Designing interlocking building blocks to create complex tissues

March 13, 2013

This image illustrates mathematical modeling of the migration of mesenchymal stem cells (encapsulated in cylinders) in response to signals released by endothelial cells (encapsulated in rectangles). The color intensity corresponds to concentration, and the arrows represent directions of cell motion. (Credit: George Eng/Columbia University School of Engineering and Applied Science)

Columbia University researchers have developed a new “plug-and-play” method to assemble complex cell microenvironments in a scalable, highly precise way to fabricate tissues with any spatial organization or interest — such as those found in the heart or skeleton or vasculature.

The lock-and-key technique can be used to build cellular assemblies using a variety of shapes that lock into templates like LEGO building blocks, according to Gordana Vunjak-Novakovic, who led the study and is the Mikati Foundation Professor of Biomedical Engineering at Columbia Engineering and professor of medical sciences.

“What is really important about this technique is that these shapes are tiny — just a fraction of a millimeter, the thickness of a human hair — and that their precise arrangements are made using cell-friendly hydrogels.”

Tissue cells in the human body form specific architectures that are critical for the function of each tissue. Cardiac cells, for example, are aligned to create maximum force acting in one direction. Cells without specific spatial organization may never become fully functional if they do not recapitulate their intrinsic organization found in the body.

The Columbia Engineering technique enables researchers to construct unique and controlled cell patterns that allow precise studies of cell function. “we can now ask some of the more complex questions about how the cells respond to the entire context of their environment,” says Vunjak-Novakovic. This will help us explore cellular behavior during the progression of disease and test the effects of drugs, stem cells, and various other therapeutic measures.”

Shapes in their congruent wells after sorting (credit: George Eng et al./Columbia University School of Engineering and Applied Science)

Computer-chip fab techniques

The researchers used computer-chip-fabrication technologies to make micron-sized subunits containing living cells and bioactive molecules, in specific building-block geometries, such as cylinders or cubes.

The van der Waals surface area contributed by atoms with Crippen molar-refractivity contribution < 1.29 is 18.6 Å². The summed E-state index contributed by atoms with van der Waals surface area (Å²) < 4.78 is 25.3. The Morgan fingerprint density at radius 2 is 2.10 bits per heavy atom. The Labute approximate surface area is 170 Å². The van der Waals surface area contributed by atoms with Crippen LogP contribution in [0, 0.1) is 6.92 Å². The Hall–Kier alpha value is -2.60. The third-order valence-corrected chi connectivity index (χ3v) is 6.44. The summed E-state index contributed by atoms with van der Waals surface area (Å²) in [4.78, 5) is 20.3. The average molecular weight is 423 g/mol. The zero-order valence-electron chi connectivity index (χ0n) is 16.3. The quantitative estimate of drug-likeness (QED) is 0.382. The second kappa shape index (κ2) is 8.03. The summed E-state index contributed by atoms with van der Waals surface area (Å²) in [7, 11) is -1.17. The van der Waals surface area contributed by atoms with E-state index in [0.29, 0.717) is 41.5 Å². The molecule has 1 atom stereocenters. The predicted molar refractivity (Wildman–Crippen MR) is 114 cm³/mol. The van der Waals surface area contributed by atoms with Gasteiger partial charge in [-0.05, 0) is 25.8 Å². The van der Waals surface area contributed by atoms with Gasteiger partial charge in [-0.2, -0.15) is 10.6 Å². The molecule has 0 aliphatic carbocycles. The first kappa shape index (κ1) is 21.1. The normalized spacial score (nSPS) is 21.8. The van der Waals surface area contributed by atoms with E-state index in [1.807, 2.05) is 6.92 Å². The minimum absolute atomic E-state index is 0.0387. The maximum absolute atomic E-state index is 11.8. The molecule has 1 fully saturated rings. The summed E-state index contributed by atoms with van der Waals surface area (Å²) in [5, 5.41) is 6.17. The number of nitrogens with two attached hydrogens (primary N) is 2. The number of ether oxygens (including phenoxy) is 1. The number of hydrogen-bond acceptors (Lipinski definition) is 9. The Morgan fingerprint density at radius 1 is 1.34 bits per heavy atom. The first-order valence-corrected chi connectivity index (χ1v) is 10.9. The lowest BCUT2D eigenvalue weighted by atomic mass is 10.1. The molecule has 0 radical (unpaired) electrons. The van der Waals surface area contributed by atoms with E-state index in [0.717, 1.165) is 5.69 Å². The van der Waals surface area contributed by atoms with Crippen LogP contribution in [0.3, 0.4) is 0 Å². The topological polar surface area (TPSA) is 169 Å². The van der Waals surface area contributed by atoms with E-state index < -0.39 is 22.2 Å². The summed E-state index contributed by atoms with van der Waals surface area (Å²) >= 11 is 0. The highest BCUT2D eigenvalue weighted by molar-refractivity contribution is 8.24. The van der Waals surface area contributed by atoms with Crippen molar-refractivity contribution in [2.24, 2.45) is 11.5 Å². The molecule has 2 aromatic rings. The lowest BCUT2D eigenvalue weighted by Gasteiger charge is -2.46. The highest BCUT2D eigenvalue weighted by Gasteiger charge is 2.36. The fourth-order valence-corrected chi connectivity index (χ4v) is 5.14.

Each shape is prepared to have its own unique biological properties and is then placed into its geometrically matching well on the hydrogel template. The assembling technique is simple: a mixture of various types of shapes is pipetted onto a template with a specific arrangement of the matching wells and placed on a laboratory shaker for a few minutes.

Each shape can dock only into its matching well — the rectangular blocks dock only into the exact same rectangular wells, cylindrical blocks into cylindrical wells, and so on, in a lock-and-key manner. After up to ten short cycles of shaking, the template becomes filled with shapes to form a precisely defined pattern. This docking technique thus allows rapid assembly of a large number of subunits to create new tissues.

“The beauty of this method is that complex configurations of living cellular material — many different types of cells, molecules, and extracellular materials — emerge in the lab in precise three-dimensional geometries in a way that can be used by anyone, as no special equipment is involved,” says Vunjak-Novakovic.

Next steps in the application of this new technique include fabrication of different types of functional tissues, such as well-organized cardiac muscle, a tissue whose function critically depends on its architecture and cell alignment, incorporating blood vessel networks along with organized cardiac cells. The method will also be extended to the design of pathological microenvironments of interest, such as tumor models.

This research is supported by the National Institutes of Health, the Helmsley Foundation, and Columbia’s MD/PhD program.